Why digital deliverability is vital for 2024 election policy pledges

Former Cabinet Office deputy director for digital delivery Clayton Smith flags five common pitfalls that lead to failure
Clayton Smith Photo: Zaizi

By Clayton Smith

06 Dec 2023

By this time next year, we will either have a new government in place or be weeks away from getting a new one.

A key part of any election campaign is the testing of policy from a fiscal and political perspective to ensure it is deliverable. While it would be unheard of now to propose policy without these tests, it is time to bring the same level of scrutiny to a third underappreciated but critical area for policy execution: that of digital deliverability.

Digital deliverability matters because today data, technology and digital are the machinery of government.

The products and services supported by Government Digital Service are used by 13 million people each week and 1,900 public sector organisations. Digital capability and data handling are critical to the functioning and service delivery of every government department, agency or arms-length body. A government which is serious about policy delivery has to be serious about understanding the extent to which it is deliverable in this context.

In my time in the civil service, I witnessed an abundance of fantastic ideas which would improve services, save money and make for better, joined-up experiences of government but there were occasions when good work was stymied by a blind spot around its digital deliverability. When there was a failure it could typically be traced back to five problem areas.

The first of these is a failure to fully appreciate the challenges and context in which people use government services – whether these are internal or external services. This is partly down to misplaced assumptions coming from a lack of diversity in thought, background and life experience. It is also down to a lack of – or inadequate – user research when a policy idea is fleshed out.

A second problem area is where policy initiatives are developed without full recognition of the dependencies with other departments or agencies which are critical to project success. It is rare now to find a policy initiative whose success will not be influenced by the data, technology, capability and capacity of another team or part of government.

And here policymakers must understand a third potential blocker, which is the rarity of teams working outside of silos to solve problems. Fostering collaboration and a product/long-term mindset requires trust and a sense that there is a commitment to a policy being delivered. This is hard to achieve in an environment of constant change.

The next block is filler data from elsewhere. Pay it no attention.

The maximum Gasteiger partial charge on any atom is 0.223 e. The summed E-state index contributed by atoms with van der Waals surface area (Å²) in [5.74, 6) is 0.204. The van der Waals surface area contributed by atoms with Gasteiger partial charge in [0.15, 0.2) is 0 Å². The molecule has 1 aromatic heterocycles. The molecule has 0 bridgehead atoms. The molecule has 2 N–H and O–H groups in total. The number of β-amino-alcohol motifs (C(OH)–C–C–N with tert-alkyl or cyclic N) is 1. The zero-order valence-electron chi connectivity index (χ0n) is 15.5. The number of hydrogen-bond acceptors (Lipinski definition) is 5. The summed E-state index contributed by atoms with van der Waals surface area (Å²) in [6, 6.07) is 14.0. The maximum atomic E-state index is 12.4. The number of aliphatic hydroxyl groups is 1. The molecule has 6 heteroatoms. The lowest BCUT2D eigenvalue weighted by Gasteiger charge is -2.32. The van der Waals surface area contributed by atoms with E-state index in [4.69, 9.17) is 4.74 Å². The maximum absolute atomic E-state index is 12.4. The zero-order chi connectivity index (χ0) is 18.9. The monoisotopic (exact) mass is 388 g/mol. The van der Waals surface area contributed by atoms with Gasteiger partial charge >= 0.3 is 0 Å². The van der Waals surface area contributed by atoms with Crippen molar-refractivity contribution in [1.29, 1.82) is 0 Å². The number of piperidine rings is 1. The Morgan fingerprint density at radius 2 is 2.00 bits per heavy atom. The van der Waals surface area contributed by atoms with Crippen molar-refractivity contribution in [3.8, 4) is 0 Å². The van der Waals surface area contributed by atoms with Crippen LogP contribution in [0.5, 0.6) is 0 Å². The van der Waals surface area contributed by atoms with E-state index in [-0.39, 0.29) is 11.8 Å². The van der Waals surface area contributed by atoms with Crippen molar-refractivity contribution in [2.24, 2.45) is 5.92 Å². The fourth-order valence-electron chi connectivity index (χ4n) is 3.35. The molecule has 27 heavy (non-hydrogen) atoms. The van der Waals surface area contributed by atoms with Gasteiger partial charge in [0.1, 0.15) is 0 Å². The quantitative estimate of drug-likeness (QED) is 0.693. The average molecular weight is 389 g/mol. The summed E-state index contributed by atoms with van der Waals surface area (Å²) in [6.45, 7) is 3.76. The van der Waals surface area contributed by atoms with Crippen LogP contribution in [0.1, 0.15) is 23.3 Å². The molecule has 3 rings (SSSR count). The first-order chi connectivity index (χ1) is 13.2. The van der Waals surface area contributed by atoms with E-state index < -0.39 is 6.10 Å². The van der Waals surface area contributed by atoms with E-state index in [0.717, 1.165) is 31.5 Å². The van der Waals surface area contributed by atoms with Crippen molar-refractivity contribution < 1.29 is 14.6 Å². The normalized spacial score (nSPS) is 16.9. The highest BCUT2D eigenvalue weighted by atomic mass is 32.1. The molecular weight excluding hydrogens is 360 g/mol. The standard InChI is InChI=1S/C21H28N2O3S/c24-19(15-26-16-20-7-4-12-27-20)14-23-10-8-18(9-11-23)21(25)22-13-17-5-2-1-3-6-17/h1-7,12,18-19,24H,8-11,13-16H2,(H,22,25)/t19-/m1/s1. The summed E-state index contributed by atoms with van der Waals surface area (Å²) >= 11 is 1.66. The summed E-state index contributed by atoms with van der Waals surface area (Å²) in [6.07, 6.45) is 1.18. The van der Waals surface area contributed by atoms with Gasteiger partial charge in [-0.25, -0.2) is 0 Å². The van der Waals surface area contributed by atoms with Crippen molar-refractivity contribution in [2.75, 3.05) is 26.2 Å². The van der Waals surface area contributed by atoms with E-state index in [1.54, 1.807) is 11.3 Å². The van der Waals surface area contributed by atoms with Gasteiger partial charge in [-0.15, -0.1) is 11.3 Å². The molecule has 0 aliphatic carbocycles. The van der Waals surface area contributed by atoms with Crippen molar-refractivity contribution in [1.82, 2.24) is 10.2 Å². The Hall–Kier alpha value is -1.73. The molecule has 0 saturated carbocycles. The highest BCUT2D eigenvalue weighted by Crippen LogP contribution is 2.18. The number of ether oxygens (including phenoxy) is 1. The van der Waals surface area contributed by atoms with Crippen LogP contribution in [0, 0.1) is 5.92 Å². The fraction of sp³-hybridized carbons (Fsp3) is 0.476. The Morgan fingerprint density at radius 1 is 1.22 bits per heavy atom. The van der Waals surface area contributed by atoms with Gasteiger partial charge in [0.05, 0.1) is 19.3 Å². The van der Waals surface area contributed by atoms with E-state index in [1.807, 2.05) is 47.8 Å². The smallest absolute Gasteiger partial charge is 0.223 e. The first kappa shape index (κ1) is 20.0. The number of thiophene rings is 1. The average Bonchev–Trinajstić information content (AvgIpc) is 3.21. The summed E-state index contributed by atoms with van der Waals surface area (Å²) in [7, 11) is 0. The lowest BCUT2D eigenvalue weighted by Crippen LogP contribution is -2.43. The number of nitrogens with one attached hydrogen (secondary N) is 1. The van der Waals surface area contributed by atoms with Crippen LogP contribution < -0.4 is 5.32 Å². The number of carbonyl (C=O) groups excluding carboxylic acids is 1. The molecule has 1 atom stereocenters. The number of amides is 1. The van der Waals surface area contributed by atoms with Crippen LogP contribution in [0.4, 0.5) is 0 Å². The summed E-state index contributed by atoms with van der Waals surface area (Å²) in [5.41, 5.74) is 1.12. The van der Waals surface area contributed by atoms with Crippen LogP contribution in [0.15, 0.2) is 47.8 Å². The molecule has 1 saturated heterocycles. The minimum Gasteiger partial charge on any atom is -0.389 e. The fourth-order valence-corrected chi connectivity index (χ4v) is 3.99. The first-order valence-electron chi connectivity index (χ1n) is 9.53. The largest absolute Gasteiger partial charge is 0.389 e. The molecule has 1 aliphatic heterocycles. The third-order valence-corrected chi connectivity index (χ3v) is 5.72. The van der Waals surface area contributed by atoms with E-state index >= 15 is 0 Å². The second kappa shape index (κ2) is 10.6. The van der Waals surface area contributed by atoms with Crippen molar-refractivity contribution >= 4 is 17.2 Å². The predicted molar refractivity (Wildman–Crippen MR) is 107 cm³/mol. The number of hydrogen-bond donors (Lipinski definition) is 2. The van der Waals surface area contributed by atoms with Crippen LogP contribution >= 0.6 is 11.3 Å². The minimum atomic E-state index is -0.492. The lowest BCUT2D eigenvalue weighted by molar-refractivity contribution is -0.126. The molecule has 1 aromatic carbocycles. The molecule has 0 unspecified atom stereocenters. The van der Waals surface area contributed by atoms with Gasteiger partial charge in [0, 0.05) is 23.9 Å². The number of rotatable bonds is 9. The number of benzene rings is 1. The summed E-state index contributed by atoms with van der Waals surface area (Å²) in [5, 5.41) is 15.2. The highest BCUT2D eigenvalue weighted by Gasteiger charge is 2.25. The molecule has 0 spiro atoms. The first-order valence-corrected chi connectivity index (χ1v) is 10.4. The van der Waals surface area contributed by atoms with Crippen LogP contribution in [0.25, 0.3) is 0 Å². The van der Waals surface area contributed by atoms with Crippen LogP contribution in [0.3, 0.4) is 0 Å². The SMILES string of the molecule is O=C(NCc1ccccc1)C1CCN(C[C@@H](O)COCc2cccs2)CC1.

Importing “consumer expectations” of how a service might work in an environment which is dominated by complexity creates further barriers to deliver was a fourth common issue at GDS.

Last of all, a failure to ask questions about deliverability until it is too late – or when the true scale of challenges is brought to light through project delivery – is another constraint to success, as the required course-correction becomes too challenging.

“If there is one thing we can safely predict after the next election, it is that the role for tools such as AI, machine learning and automation will grow in the public sector”

The cost of progressing initiatives which aren’t digitally deliverable shouldn’t be seen solely through a financial lens. The wasted time, political capital and opportunity cost are equally important. So too is the impact this has on end-users who have to live with legacy services which don’t meet their needs and among politicians and civil servants whose risk-aversion grows.

If there is one thing we can safely predict after the next election, it is that the role for tools such as AI, machine learning and automation will grow in the public sector. This means the ability to test policy for digital deliverability will become even greater. To achieve this, there are some simple steps required now.

The first is to support policy teams to understand the technology environment in government and its agencies, the key issues that can constrain delivery – data sharing and ageing infrastructure – and what is required to improve delivery.

The second is to scrutinise policy in the light of these constraints, rooting out assumptions and  testing ideas early so the true scope of cost, time and people resource is clearer before a policy idea sees light of day.

In the same way that some of the reporting from the Covid Inquiry has exposed how groupthink and a lack of appreciation for how people of different backgrounds undermined policy making, user-led policy design would help improve the digital deliverability of policies.

A newly-formed government serious about delivery may consider ensuring senior leaders who understand the role of technology and data in government are able to meaningfully influence policy and might usefully look at the make-up of the ministerial private offices who play a critical role in ensuring policy is translated to delivery.

Finally, there is the issue of how we can do a better job of ensuring ministers – newly-minted and more experienced ones – understand the opportunities and role of digital in the public sector generally and in public-service delivery specifically.

The digital viability of policies is not a mere technicality. It is a fundamental aspect that, if neglected, can compromise the effectiveness and impact of government initiatives. As the political landscape evolves, embracing a user/digital-first mindset will be indispensable for shaping policies that truly meet the needs of citizens and stand the test of digital deliverability.

Clayton Smith is managing director of consultancy Zaizi. Up until earlier this year he was deputy director, digital delivery at the Cabinet Office

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